Letter to the Torturer

I’m shaking as I write.
I recognised you.
You didn’t recognise me.
It’s magnificent, a miracle.
I am your Number 72.
Our children will deliver this.
You won’t recognise them, for they are beautiful.
But they know who you are.
Through them, I want to tell you that you are still alive.
Soon you will turn silent … I know.
For all are silent before the truth.
Signed: Whore 72

Letter to the Son

I speak to the son, not the torturer.
Whatever happens, I’ll always love you.
I promised you that when you were born, my son.
Whatever happens, I’ll always love you.
I looked for you all my life.
I found you.
You couldn’t recognise me.
You’ve a tattoo on your right heel.
I saw it. I recognised you.
You are beautiful.
I wrap you in tenderness, my love.
Take solace, for nothing means more than being together.
You were born of love.
So your brother and sister were born of love, too.
Nothing means more than being together.
Your mother,
Nawal Marwan.
Prisoner No. 72

Today more than any other day we are drawn to the awe-full intersection – the awe-full cross of truth and grace. The truth of our skill to torture – our capacity to crucify. The grace of “whatever you do to me – I will always love you… nothing means more than being together”.

Let us keep company with each other today – in this awe-full place.

With grace and truth, Alan

We are here to give life

This graphic can be applied to so many scenarios –
public or private – personal or political.

 Where do we give power to others to have power over us?

 

Being part of a city church has its challenges. For one thing most of us come from out of town – some travelling long and expensive distances each week. Sunday is the only time many of us ever see each other – and for much of that Sunday-time we are sitting silently, so at best we may briefly connect with the persons in our immediate vicinity before or after the service and that’s it. Take away tea/coffee after the service and our time with each other is even shorter. This makes the forming of authentic community difficult. As I said, a city church has its challenges.

Since we replaced the Wednesday Jesus School with the Sunday Lenten Learning I have felt the distance between Sundays more acutely. Even though there weren’t a lot of us attending Jesus School – it was an opportunity to meet some “Sunday folk” during the week. I miss it.

I have the privilege of observing all the unique groups of people that are connected to CMM in some shape or form. My sadness is that too few others get to see this wide angle perspective into CMM’s life.

So, just as I share who we are and what we do as a Sunday community with people during the week who ask, “Do you still operate as a church?” I would like to share with you some of the things that happen in and through CMM during the week.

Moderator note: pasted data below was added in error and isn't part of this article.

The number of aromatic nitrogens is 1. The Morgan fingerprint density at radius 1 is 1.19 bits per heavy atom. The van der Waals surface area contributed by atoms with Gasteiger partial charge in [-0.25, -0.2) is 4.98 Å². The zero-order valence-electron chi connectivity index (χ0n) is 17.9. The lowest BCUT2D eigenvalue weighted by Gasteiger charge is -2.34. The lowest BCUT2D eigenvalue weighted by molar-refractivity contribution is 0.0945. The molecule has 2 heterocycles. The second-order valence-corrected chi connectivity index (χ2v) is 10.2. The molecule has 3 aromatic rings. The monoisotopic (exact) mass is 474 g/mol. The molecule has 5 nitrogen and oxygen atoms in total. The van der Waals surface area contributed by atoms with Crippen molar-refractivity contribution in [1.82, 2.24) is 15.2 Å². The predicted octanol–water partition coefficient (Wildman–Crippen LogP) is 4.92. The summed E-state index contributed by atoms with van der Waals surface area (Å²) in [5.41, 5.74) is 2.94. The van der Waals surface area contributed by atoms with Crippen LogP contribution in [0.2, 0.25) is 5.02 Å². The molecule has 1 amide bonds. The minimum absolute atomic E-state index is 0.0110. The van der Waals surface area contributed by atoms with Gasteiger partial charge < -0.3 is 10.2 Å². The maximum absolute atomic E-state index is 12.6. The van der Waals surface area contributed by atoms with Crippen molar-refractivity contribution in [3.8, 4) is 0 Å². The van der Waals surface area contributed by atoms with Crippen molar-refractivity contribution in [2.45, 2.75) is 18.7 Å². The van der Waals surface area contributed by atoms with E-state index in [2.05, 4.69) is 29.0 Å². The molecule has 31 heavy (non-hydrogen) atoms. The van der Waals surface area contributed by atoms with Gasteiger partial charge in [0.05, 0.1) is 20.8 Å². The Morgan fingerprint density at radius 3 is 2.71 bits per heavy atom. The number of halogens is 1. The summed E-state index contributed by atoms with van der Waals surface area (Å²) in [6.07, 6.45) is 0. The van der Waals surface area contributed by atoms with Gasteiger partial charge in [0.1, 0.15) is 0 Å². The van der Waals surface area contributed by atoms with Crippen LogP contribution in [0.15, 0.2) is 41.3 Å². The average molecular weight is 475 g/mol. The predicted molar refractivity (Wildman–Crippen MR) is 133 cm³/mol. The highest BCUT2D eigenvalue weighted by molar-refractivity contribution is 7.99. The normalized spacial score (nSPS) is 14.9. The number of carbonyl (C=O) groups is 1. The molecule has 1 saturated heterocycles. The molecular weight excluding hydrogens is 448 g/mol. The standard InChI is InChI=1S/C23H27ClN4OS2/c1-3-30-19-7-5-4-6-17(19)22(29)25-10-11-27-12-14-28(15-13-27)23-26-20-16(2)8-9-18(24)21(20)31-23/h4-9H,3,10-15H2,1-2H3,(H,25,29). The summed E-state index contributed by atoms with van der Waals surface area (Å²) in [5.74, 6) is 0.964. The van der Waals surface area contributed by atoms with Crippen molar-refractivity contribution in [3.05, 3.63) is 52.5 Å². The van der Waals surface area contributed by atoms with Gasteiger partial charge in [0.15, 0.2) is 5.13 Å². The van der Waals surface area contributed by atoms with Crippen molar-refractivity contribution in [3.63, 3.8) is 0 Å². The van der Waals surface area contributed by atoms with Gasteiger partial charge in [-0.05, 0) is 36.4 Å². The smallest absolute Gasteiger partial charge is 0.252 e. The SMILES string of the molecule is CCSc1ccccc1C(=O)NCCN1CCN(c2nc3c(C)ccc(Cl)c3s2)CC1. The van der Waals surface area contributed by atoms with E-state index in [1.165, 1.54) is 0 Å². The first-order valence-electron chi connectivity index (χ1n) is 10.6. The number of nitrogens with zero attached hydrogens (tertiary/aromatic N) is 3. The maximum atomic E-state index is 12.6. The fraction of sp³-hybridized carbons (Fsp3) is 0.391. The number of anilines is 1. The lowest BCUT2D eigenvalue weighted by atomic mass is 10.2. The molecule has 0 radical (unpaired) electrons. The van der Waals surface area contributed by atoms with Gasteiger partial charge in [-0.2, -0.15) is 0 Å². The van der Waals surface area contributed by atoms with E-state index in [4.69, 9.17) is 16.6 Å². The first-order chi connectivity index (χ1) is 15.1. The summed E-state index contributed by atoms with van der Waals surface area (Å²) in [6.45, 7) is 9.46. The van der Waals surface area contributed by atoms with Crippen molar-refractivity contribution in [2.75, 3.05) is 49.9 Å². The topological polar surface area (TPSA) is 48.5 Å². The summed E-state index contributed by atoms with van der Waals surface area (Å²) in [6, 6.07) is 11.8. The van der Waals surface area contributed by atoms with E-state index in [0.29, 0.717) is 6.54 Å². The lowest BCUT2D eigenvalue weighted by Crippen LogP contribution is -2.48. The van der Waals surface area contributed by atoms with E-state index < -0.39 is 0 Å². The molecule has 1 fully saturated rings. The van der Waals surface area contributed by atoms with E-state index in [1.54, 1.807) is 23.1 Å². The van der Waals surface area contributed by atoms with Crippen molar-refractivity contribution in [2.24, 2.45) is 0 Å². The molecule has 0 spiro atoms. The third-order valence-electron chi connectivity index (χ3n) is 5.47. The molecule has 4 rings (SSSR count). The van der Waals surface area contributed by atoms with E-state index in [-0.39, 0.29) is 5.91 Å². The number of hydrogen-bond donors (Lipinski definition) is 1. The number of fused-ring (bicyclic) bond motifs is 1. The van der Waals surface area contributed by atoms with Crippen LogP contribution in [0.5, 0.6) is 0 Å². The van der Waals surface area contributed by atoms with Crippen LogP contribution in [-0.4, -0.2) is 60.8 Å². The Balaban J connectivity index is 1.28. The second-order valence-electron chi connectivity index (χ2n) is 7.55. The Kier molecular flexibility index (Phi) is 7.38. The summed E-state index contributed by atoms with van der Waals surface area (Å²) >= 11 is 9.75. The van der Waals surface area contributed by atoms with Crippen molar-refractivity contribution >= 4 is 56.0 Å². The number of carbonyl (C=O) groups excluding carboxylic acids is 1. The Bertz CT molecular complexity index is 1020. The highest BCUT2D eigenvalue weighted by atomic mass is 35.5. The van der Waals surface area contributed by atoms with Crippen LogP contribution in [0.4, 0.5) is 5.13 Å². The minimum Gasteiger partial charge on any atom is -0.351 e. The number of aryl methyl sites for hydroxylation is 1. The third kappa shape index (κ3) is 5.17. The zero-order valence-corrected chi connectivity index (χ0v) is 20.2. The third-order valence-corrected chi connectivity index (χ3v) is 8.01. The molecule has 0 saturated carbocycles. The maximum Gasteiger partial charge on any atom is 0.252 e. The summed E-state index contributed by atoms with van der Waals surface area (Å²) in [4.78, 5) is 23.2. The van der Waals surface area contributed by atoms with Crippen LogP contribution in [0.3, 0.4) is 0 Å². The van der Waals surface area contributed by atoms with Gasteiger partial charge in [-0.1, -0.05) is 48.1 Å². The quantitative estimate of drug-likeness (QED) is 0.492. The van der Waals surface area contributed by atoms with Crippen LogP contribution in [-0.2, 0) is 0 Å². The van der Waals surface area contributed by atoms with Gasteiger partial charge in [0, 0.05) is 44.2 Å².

Jesus came to give life and as Church we are his body – so we are here to give life. This should be the measure of everything we do. One way we live out this belief is that we make this building available for any and all who are bringing life to this broken world. Especially NGOs who can’t afford a venue of this size – we share it for free – it makes a whole lot more gospel-sense than the building standing empty. So over the past few weeks:

A new social movement was launched in this sanctuary – calling for transparency in party political funding. The pews were packed with young people learning what it means to live in a democracy as active citizens.

Later the same evening we hosted 300 cyclists after the Moonlight Mass city cycle ride offering 300 free cupcakes and selling coffee and homemade lemonade. Why? Because this is our neighbourhood and we want to show support for things going on in this neighbourhood – especially that which foster community and encourage healthy greener living. We also do it to break down the stereotypes that so many people have of church today. Our hospitality disrupts the false secular and sacred divide. We don’t do it to “bait people”. We simply offer them something fun and lovely for free… sounds like the gospel doesn’t it? Can we do more to engage these people with the good news of God’s world-mending love – for sure, but not before opening our doors in generous and genuine welcome.

We made space available to Green Renaissance which is an NGO focused on making environmental movies that inspire people to respect and care for creation. Creation being the priceless artwork of our creator God. They invited speakers to share about sustainable living and inspired people to “farm their city”.